fking idiot jungle

Nik Airball Puts Jungleman On MEGA TILT ($199,800 Pot Analysis)

One of the most polarizing figures in poker, Nik Airball, battled in a huge pot against one of the greatest players of all-time in Dan “Jungleman” Cates.

This hand made the rounds on social media and YouTube because of the reaction of one of the players at the end (don’t worry, I’ll include a link so you can watch it). But there hasn’t been much strategic analysis from what I’ve seen.

It took place on a $200/$400 live stream with a $400 ante and $800 straddle at The Lodge Card Club. The effective stack between the two was around $145,000.

Let’s jump into the action!

Preflop Action

Airball raises to $2,000 from the Lojack with . Jungleman 3-bets with to $8,000 from the Hijack. Airball calls.

Preflop Analysis

Nik Airball should be opening with around the top 20% of hands given his position, the presence of the ante, and the straddle.

86-suited is slightly too weak to raise from this position, but not by much. His sizing was good — 2.5x the straddle is appropriate in this scenario.

Jungleman’s decision to 3-bet with Ace-Queen offsuit is optimal, but his sizing could be a bit smaller to put more pressure on the middling part of Airball’s range. That being said, given that Airball ultimately calls with 86-suited, Jungleman’s size is actually better than the theoretically optimal size since Airball calls too wide.

While Airball’s initial raise wasn’t too bad, calling a large 3-bet out of position with 86-suited in this preflop scenario is far too loose. He simply won’t be able to realize enough of his equity and even suffers from reverse implied odds too often, especially when playing roughly 180 straddles deep.

Note: Look up how to play any hand in every common preflop situation in less than 10 seconds. Get instant access to extensive preflop charts (for cash games and tournaments) when you join the Upswing Lab training course and community. Lock your seat now!

The Advanced Solver Ranges for cash games — one of six sets of preflop charts in the Upswing Lab.

Flop Action

The flop comes  and the pot is $17,800.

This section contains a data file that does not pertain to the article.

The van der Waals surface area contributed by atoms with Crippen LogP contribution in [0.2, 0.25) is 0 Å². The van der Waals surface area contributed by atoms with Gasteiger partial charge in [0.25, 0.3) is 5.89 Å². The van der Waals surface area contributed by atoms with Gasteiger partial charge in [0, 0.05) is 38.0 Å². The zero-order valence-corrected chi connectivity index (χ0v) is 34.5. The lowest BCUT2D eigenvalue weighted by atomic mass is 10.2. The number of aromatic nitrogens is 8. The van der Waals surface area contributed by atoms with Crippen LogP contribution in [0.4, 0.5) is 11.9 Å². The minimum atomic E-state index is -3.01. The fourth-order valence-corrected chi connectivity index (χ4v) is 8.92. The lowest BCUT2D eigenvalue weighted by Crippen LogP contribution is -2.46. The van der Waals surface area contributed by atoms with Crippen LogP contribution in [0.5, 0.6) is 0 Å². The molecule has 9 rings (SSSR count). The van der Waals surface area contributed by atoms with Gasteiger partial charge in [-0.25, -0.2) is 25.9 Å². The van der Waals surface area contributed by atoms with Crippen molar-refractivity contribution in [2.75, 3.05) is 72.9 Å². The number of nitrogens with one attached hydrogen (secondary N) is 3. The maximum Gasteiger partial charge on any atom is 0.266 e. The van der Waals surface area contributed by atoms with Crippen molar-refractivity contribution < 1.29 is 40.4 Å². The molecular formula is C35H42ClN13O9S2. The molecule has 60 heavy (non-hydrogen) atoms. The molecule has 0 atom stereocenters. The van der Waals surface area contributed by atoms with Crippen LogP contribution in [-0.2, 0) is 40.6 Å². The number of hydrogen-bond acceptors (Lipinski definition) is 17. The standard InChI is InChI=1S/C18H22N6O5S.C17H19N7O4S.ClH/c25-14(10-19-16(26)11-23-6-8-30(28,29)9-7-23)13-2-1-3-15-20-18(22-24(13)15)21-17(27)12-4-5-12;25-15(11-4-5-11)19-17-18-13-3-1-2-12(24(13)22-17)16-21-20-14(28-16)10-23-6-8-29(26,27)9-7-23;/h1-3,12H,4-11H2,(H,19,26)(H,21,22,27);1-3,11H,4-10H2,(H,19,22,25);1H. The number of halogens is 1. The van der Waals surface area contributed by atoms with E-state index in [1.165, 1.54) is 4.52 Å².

Airball checks. Jungleman c-bet $6,000. Airball check-raises to $16,000. Jungleman calls.

Flop Analysis

This is the type of flop that Jungleman doesn’t want to see as it neutralizes his range advantage. On this flop, Jungleman’s range is high-card heavy while Airball’s is more condensed towards having a made hand.

Furthermore, Jungleman does not have the nut advantage. These two factors make him want to play a more polarized strategy.

His bet size is correct due to the smaller stack-to-pot ratio (SPR), but betting with this hand is a mistake. He should choose to bet Ace-Queen offsuit with a diamond so that it can withstand a check-raise and continue betting on the turn when the diamond hits.

Airball’s check-raise is very good and I like his sizing as well. His range wants to prevent exactly the type of hands that Jungleman has from being able to bet small profitably. By check-raising, Airball doesn’t allow Jungleman to “buy” two cards (the turn and the river) with just a cheap bluff on the flop.

Faced with the check-raise, Jungleman makes a very loose call. His hand doesn’t have enough equity or implied odds to call profitably. Maybe he had devious thoughts in mind for the hand.

Turn Action

The turn comes the , making the board . The pot is $49,800.

Airball checks. Jungleman checks.

Turn Analysis

The is one of the worst turns for Airball’s range. Yes, he makes a flush. But Jungleman’s range has improved disproportionately due to him hitting a bunch of top pairs.

Airball’s decision to check is the correct play. His overall approach should be more defensive, including a lot of flushes into his checking range in order to protect the rest of his weaker one-pair hands.

Faced with a check, Jungleman should look to capitalize on this increase in equity by making a small bet. His range should do this at a high frequency, and his specific hand should always do this.

The goal with a bet is to make Airball fold a lot of one-pair hands. Should he bet and face another check-raise, it’s an easy fold with his top pair. It’s not really a value bet or a bluff; it’s a bet designed to enhance his equity realization.

River Action

The river comes the , making the final board   . The pot is $49,800.

Airball bets $75,000.

River Analysis

The river helps Jungleman’s range more than Airball’s. This happens because Jungleman now improves both Ace-Queen and Pocket Queens to two pair and a set respectively, while none of Airball’s hands improve.

Due to this fact, Airball should play a very passive strategy, but he shouldn’t slow-play his flushes. Overbetting here with his flush is very likely to be the best line.

As played, Jungleman can’t do anything but call with his top two pair given that he is blocking some of Airball’s sets and two pairs. He is hoping to catch Airball bluffing hands such as Pocket Sixes or Pocket Fives with a diamond. 


Jungleman calls and loses the $199,800 pot.

Here was his reaction:

Play had to be paused for several minutes (lol) until the chips could all be accounted for.

Final Thoughts

Even the best players make mistakes, and this one certainly cost Jungleman a lot of money. But no one can play perfectly all the time.

That’s it for this article! If you enjoyed it or you have some questions make sure to leave a comment down below and I’ll do my best to reply!

Till’ next time, good luck, grinders!

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About the Author
Dan B.

Dan B.

Online grinder aspiring to reach the highest stakes and crush the toughest games. I'm available for quick strategy questions and hourly coaching -- reach out to me at [email protected].

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